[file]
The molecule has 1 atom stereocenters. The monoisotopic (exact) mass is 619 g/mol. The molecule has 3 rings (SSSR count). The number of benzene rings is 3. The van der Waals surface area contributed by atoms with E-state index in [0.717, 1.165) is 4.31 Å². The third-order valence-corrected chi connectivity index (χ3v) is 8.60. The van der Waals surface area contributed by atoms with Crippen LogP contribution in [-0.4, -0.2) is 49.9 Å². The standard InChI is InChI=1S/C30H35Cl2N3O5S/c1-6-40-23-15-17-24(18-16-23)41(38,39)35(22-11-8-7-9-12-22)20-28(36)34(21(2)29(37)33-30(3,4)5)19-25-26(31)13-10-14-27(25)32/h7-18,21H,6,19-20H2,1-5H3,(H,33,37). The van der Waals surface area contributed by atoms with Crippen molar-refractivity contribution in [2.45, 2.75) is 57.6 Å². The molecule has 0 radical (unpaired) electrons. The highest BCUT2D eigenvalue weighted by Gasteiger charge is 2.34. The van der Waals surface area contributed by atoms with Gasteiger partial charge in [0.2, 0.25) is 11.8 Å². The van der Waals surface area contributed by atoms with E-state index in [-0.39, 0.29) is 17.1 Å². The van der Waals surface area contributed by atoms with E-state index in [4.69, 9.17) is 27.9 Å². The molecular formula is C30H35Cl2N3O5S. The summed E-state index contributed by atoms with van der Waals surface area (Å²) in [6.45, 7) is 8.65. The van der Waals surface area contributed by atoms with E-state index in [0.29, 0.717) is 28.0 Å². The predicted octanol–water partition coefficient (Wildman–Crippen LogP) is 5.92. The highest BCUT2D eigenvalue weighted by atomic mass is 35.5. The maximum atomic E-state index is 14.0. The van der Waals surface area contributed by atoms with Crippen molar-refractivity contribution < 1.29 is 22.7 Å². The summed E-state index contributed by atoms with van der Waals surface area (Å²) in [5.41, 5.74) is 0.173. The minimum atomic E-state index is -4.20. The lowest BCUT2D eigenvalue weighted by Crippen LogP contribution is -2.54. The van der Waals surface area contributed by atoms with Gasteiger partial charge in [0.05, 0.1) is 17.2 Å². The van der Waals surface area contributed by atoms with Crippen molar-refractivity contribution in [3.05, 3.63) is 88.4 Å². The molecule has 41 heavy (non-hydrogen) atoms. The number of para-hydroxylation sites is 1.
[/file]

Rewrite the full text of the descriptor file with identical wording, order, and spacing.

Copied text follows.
The molecule has 1 atom stereocenters. The monoisotopic (exact) mass is 619 g/mol. The molecule has 3 rings (SSSR count). The number of benzene rings is 3. The van der Waals surface area contributed by atoms with E-state index in [0.717, 1.165) is 4.31 Å². The third-order valence-corrected chi connectivity index (χ3v) is 8.60. The van der Waals surface area contributed by atoms with Crippen LogP contribution in [-0.4, -0.2) is 49.9 Å². The standard InChI is InChI=1S/C30H35Cl2N3O5S/c1-6-40-23-15-17-24(18-16-23)41(38,39)35(22-11-8-7-9-12-22)20-28(36)34(21(2)29(37)33-30(3,4)5)19-25-26(31)13-10-14-27(25)32/h7-18,21H,6,19-20H2,1-5H3,(H,33,37). The van der Waals surface area contributed by atoms with Crippen molar-refractivity contribution in [2.45, 2.75) is 57.6 Å². The molecule has 0 radical (unpaired) electrons. The highest BCUT2D eigenvalue weighted by Gasteiger charge is 2.34. The van der Waals surface area contributed by atoms with Gasteiger partial charge in [0.2, 0.25) is 11.8 Å². The van der Waals surface area contributed by atoms with E-state index in [-0.39, 0.29) is 17.1 Å². The van der Waals surface area contributed by atoms with E-state index in [4.69, 9.17) is 27.9 Å². The molecular formula is C30H35Cl2N3O5S. The summed E-state index contributed by atoms with van der Waals surface area (Å²) in [6.45, 7) is 8.65. The van der Waals surface area contributed by atoms with E-state index in [0.29, 0.717) is 28.0 Å². The predicted octanol–water partition coefficient (Wildman–Crippen LogP) is 5.92. The highest BCUT2D eigenvalue weighted by atomic mass is 35.5. The maximum atomic E-state index is 14.0. The van der Waals surface area contributed by atoms with Crippen molar-refractivity contribution < 1.29 is 22.7 Å². The summed E-state index contributed by atoms with van der Waals surface area (Å²) in [5.41, 5.74) is 0.173. The minimum atomic E-state index is -4.20. The lowest BCUT2D eigenvalue weighted by Crippen LogP contribution is -2.54. The van der Waals surface area contributed by atoms with Gasteiger partial charge in [0.05, 0.1) is 17.2 Å². The van der Waals surface area contributed by atoms with Crippen molar-refractivity contribution in [3.05, 3.63) is 88.4 Å². The molecule has 41 heavy (non-hydrogen) atoms. The number of para-hydroxylation sites is 1.